Sunday, 5 November 2017

In a Word


When people used to ask why I consider myself an agnostic rather than an atheist, I found it a difficult question to answer in a way they might (hopefully) understand. That I subscribe to no religion is easy to explain in so far as religion is so divisive and in this sense alone (as far as I am concerned) the essence of hypocrisy, advocating peace and love but only on its terms.

Regular readers will know I find a sense of spirituality in nature to which I can relate while religion (any religion) strikes me as offering nothing but principles inconsistent with the values they purport to expound and expect of the individual. At the same time, the concept of an all-inclusive force for good in the world is one of which I may be sceptical but cannot dismiss, having experienced it at first-hand from men and women in all walks of life whom I feel privileged to call a mentor. So how do I see God, a force for good by any other name while rejecting any attempt to personify it?

My answer has to be nature.

To those who argue that God created the natural world, I would suggest that it is humankind that created the word God, not least by way of explaining away the inexplicable given that even the best scientists don’t have all the answers. while religion may well offer a safety-net of sorts for whatever, if anything, happens when we die, it is enough for me that spring follows winter.

For all its destructive powers, nature is more inclined to side with principles of growth and renewal far more meaningful (for the likes of yours truly) than any persuasive rhetoric expounded by clerics worldwide.

IN A WORD

I know not who,
what or where, yet I feel
its presence here,
in the very heart of me,
no less a part of me
than sun and rain to Day
or moon and stars
to Night, nurturing a world
that knows precious little
for certain once its rhetoric
all said and done,
body, mind and spirit
left in the dark
were a force for good not here,
there, everywhere...
urging us on to better things
and better ways
than else we'd know without
any sense of its light

Word, its cry assailing
The ear where none so deaf
that will not hear)
urging us to shed any shackles
of personal history
or public concerns, shed chains
for a joining of hands
in Peace and Love defying
any dogma complicit
in undermining self-confidence,
by making veiled threats

Copyright R. N. Taber 2001; 2017


[Note: This poem has been significantly revised (2017) from the original as it appears in 1st eds., 2001]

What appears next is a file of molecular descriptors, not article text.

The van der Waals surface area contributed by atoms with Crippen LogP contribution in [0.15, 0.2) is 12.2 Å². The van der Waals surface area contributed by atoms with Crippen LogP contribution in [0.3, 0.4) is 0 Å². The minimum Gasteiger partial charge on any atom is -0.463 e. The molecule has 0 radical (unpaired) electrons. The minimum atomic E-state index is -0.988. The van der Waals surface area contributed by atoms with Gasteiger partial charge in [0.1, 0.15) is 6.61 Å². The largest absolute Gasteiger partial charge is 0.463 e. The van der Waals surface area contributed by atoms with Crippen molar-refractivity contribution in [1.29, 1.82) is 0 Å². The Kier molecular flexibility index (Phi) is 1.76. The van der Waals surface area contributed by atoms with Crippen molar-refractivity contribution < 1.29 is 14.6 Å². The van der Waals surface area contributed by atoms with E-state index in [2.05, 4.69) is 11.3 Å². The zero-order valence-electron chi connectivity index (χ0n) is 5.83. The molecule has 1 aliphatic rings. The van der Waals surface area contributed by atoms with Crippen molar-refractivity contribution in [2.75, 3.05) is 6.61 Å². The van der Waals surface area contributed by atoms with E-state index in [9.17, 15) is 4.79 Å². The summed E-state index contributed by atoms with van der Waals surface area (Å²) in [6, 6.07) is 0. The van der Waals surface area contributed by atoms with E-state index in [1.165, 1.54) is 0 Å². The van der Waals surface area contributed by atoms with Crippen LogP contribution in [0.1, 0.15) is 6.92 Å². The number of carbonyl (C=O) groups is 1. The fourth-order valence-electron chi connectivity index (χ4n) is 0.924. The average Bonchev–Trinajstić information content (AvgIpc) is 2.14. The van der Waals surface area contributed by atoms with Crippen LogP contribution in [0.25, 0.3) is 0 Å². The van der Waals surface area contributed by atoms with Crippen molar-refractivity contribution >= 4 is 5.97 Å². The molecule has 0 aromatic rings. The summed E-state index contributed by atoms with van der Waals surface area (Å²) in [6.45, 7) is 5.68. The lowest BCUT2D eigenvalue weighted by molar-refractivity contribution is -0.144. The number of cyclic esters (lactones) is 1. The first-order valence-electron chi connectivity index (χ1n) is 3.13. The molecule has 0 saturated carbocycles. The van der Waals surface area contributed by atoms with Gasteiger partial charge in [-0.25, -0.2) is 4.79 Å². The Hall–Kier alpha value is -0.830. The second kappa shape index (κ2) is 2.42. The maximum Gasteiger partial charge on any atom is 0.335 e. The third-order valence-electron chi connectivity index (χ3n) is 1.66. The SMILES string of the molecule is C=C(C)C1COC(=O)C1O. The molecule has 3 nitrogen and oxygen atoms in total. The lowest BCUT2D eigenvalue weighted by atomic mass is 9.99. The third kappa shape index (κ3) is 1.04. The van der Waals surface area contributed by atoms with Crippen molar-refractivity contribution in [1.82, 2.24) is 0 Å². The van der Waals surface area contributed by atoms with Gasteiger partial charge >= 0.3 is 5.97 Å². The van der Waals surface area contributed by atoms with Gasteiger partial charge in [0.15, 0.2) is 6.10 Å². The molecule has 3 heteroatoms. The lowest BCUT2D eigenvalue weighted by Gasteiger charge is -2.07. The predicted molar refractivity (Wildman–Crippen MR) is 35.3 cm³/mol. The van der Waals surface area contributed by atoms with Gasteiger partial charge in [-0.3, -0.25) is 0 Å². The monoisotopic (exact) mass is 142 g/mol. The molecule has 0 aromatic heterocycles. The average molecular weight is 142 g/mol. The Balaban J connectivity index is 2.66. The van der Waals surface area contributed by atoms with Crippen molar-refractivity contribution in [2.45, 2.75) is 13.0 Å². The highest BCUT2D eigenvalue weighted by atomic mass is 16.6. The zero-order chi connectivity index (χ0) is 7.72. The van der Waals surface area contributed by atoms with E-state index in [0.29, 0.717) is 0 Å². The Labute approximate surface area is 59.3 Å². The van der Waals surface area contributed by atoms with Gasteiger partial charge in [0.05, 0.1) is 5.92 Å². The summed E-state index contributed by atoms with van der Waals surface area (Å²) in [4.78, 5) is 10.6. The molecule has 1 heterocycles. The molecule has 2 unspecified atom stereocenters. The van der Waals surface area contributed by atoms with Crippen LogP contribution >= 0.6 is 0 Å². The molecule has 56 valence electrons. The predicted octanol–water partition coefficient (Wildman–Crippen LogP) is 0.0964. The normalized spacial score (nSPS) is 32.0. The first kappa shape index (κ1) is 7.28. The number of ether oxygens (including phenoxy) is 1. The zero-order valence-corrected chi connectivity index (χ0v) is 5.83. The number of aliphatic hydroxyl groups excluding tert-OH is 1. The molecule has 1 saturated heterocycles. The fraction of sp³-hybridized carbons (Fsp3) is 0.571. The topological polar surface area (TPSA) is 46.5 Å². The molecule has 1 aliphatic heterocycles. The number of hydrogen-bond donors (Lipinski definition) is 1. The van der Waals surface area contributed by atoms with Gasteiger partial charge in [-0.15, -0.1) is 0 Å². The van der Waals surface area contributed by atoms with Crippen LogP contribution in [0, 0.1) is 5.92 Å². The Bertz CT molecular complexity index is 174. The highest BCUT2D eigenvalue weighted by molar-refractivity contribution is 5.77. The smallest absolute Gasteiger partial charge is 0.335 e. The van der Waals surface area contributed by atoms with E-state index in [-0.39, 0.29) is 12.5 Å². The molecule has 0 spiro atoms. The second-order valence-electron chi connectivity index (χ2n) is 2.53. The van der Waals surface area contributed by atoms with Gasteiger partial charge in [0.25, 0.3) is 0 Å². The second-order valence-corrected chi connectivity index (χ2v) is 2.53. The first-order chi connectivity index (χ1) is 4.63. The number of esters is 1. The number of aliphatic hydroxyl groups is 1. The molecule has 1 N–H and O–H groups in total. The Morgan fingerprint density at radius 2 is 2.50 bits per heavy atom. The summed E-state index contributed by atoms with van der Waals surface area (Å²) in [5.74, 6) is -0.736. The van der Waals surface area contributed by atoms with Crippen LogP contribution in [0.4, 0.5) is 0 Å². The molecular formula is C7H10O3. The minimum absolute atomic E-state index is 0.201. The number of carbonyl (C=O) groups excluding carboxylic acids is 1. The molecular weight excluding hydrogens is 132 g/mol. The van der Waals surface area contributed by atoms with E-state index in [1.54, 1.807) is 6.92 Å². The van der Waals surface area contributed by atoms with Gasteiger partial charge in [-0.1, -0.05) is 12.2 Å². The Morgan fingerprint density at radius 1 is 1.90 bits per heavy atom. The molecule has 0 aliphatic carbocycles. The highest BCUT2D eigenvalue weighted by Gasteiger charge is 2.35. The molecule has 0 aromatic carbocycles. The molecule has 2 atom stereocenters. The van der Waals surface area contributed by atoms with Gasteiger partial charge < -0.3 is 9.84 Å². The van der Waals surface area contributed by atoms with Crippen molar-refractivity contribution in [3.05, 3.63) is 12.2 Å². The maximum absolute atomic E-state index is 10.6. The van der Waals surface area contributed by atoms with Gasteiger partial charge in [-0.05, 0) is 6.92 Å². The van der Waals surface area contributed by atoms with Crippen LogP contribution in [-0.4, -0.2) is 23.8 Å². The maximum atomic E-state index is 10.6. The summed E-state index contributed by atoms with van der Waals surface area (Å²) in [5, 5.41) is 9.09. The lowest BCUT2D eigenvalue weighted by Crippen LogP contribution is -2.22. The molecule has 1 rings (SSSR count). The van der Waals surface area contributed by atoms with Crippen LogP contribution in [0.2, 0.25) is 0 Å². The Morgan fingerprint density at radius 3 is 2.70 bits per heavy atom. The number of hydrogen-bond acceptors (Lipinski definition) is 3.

Wednesday, 1 November 2017

When Winter Comes


For many of us, November means we needs must brace ourselves for what could well be a hard winter ahead weather-wise. Others may well face a testing winter of the heart, wherever they may be, regardless of time and seasons. Some may well argue it’s a case of the survival of the fittest, meaning physically, and there is a lot of truth in that, but the physically weak can also be emotionally strong; strong enough to rise above depression, anxiety, everyday concerns …

We have but to give a natural lust for life its head and the chances are its predilection for positive thinking will, in time, rescue us from the pull of negative forces, bypass even the most heroic stoicism, and allow an innate optimism, Hope’s much loved bed-fellow, to once again play a leading role in our lives.

Wherever we may be in the world, whatever its weather patterns, day will always follow night just as winter will always follow spring on the calendar of nature and human nature alike; the latter, though, needs must find a way to turn on the power of mind-body-spirit to save its natural spiritedness from dying just long enough to rediscover that raison d’ĂȘtre which has to be as good a metaphor for spring as any other.

WHEN WINTER COMES

Oh, but when winter comes,
I look around and see trees stripped bare,
and petals in tatters where flowers
once lifted this heart now close to tears
for having watched the swallows fly south
that once greeted its spring

Oh, but when winter comes,
I look around at snowfall on the ground,
see children playing, laughing,
making merry with each other instead
of being glued to social media in a world
whose seasons rolled into one

Oh, but when winter comes
find the days grow shorter, nights longer,
all the more so for a prevailing
north wind wailing like some lost spirit
of summer trying to find its way back home,
familiar landmarks wiped out

Oh, but when winter comes,
I’ll see robins give the lie to defeatism 
in as sweet a song as ever there was
to fill a sad heart with hope for a future
beyond any wintry landscape’s implying
positive thinking is a cruel hoax

Oh, but when winter comes,
I’ll get together with friends, make light
of any feelings of empty days
or lonely nights for hearts beating in time
to what is, after all, but an overture to spring
composed-performed by nature

Oh, but when winter comes,
may divided societies around the world
yet join hands and dance
to the music of its time, fan any flickering
peace-liberty-fraternity into a flaming spring, 
the season of second chances...

Copyright R N Taber, 2017

Sunday, 29 October 2017

Ghosts, Touching Base


Much if not most of what we do and say - for better or worse, good or ill - has consequences for ourselves and/or others, either directly or indirectly, now or later.